Extraordinary piece of yellow quartz and gold will be on view permanently
Film actress and humanitarian, Angelina Jolie Pitt, has made a gift of an extraordinary jewelry to the Smithsonian’s National Gem Collection. The 18-karat yellow gold necklace features 64 graduated bezel-set cushion cut citrine gems highlighted by a 177.11-carat pear-shaped citrine drop.
The piece, named the „Jolie Citrine Necklace“, is displayed in the Janet Annenberg Hall of Geology, Gems and Minerals and will remain on view indefinitely.
Citrine is a unique variety of quartz. One of the most abundant minerals in the Earth’s crust, quartz is composed of the elements silicon and oxygen. In its pure state it is colorless and known as rock crystal quartz. However, small amounts of various impurity atoms can yield a wide range of colors. Citrine is the golden-yellow to orange variety colored by traces of iron. The name comes from the French citron, meaning „lemon“, in reference to its color.
The necklace is from the „Style of Jolie“ jewelry collection, a collaboration between Jolie Pitt and distinguished American jewelry designer, Robert Procop. The collection was developed by Angelina to promote education in conflict-affected countries. Proceeds from the sales of jewelry in the collection are donated to the Education Partnership for Children in Conflict, which builds schools for children around the world, the first few of which are in Afghanistan.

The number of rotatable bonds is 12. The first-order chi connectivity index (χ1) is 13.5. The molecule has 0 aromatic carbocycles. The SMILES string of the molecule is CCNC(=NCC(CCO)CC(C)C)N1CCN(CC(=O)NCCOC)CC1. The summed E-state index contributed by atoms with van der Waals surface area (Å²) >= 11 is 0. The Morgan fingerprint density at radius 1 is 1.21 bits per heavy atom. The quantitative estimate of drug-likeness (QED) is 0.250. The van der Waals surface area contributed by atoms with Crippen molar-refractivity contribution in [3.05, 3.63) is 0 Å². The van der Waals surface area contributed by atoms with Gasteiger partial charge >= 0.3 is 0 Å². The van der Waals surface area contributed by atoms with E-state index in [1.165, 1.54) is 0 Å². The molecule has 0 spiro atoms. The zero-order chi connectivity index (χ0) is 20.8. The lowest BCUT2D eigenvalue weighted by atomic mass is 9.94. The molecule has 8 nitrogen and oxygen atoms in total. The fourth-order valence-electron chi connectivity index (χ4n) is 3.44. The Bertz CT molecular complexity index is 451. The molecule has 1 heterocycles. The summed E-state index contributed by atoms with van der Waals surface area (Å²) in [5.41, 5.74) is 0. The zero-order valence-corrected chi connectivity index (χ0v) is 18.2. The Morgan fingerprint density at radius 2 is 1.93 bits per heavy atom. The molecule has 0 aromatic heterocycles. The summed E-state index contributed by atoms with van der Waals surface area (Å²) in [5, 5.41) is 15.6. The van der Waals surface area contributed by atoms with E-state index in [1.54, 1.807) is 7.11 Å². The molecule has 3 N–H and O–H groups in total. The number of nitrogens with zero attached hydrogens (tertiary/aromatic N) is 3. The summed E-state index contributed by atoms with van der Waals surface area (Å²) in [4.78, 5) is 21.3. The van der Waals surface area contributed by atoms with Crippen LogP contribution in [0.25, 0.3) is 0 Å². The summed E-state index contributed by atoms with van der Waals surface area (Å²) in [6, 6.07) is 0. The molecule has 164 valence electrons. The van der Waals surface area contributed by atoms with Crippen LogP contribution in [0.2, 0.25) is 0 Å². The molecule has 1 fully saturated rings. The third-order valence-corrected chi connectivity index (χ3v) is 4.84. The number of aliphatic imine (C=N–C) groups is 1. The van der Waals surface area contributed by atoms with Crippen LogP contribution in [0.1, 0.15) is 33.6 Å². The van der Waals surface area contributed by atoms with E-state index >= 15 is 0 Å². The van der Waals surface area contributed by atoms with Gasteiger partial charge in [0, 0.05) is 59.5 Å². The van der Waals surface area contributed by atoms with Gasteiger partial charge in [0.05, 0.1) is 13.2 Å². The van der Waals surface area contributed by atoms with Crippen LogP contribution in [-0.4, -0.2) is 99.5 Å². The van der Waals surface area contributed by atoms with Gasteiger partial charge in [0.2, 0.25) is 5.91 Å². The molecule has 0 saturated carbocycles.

The Smithsonian’s National Gem Collection curates approximately 350,000 minerals and 10,000 gems and jewelry pieces, including the Hope Diamond, the Hooker Emerald, the Logan Sapphire, and the Napoleon Necklace and Diadem. The magnificent jewelry, fossils and mineral specimens for sale in the Collection shop (mostly between US-$ 50 and 250) take their inspiration from the curated treasures.
The Smithsonian opened in 1910 and is dedicated to maintaining and preserving the world’s most extensive collection of natural history specimens and human artifacts. The museum is located on the National Mall at 10th Street and Constitution Avenue N.W., Washington, D.C.
Photos: Robert Procop
(13.12.2015, USA: 12.13.2015)